Supreme Court of New York, New York County, July 28, 2022
In this asbestos action, decedent Roy Barbarino alleged exposure to asbestos from brake lining as a bus maintainer for the New York City Transit Authority (NYCTA) from 1962 to 1987. Defendant Abex moved for summary judgment, contending that they could not have caused or contributed to Barbarino’s injury, as Barbarino did not identify an Abex product. Instead, Barbarino identified another brake manufacturer during his deposition. Further, the deposition testimony of two of Barbarino’s co-workers was of no effect, as they could not have worked together. The plaintiff opposed, noting that Abex’s corporate representative “testified that ‘Abex’s Formula 80 … was an asbestos-containing friction material specifically designed for use on city buses.’ Further, one of Barbarino’s co-workers testified that they worked together on an adjacent line to the brake grinding machine.”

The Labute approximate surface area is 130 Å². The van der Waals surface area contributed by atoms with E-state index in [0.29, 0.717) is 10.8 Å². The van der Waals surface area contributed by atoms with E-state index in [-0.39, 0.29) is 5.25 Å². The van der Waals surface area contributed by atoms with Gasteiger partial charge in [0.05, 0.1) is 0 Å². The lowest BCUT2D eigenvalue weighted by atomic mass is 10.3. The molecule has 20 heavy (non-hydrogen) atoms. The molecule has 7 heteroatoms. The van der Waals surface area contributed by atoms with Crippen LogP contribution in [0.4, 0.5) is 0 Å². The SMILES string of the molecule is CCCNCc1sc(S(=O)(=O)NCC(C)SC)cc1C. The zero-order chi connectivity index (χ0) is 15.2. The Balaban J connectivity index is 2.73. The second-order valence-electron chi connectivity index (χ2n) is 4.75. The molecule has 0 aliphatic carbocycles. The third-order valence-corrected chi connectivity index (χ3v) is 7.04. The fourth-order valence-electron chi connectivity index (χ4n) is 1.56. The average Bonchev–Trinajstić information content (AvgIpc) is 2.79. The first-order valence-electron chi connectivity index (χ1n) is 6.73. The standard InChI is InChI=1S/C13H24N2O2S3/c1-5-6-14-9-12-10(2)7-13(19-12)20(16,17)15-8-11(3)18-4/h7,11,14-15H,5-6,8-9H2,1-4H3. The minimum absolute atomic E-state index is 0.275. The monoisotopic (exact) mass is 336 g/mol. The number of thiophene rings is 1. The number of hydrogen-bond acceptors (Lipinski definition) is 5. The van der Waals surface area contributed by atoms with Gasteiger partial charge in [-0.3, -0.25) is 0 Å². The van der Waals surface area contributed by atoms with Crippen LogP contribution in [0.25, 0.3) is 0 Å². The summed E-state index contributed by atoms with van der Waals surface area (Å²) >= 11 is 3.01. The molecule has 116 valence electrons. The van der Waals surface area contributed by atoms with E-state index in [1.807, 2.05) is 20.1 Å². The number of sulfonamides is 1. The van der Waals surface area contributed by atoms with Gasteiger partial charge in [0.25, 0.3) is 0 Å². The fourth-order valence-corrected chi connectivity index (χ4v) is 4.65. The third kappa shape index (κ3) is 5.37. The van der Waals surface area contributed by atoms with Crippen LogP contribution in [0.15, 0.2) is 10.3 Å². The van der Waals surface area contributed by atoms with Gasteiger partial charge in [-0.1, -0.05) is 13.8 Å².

The court analyzed this matter under the NY CPLR 3212(b) summary judgment standard. Pursuant to this standard, “the proponent of a summary judgment motion must make a prima facie showing of entitlement to judgment as a matter of law, tendering sufficient evidence to demonstrate the absence of any material issues of fact.” The court also noted that this is a “heavy” burden. Subsequently, “[i]f the moving party meets this burden, the burden then shifts to the non-moving party to establish the existence of material issues of fact which require a trial of the action.”
The court found that Abex failed to meet its burden as Abex’s asbestos-containing material was designed for city buses and in use from the 1940s until 1987. The court determined that Abex merely pointed to gaps in the plaintiff’s proof, which is insufficient to satisfy its summary judgment burden. Further, a NYCTA superintendent testified that Abex manufactured brake blocks which were sent from a central storeroom to all other NYCTA bus depots. Thus, the court denied Abex’s summary judgment motion.
Read the full decision here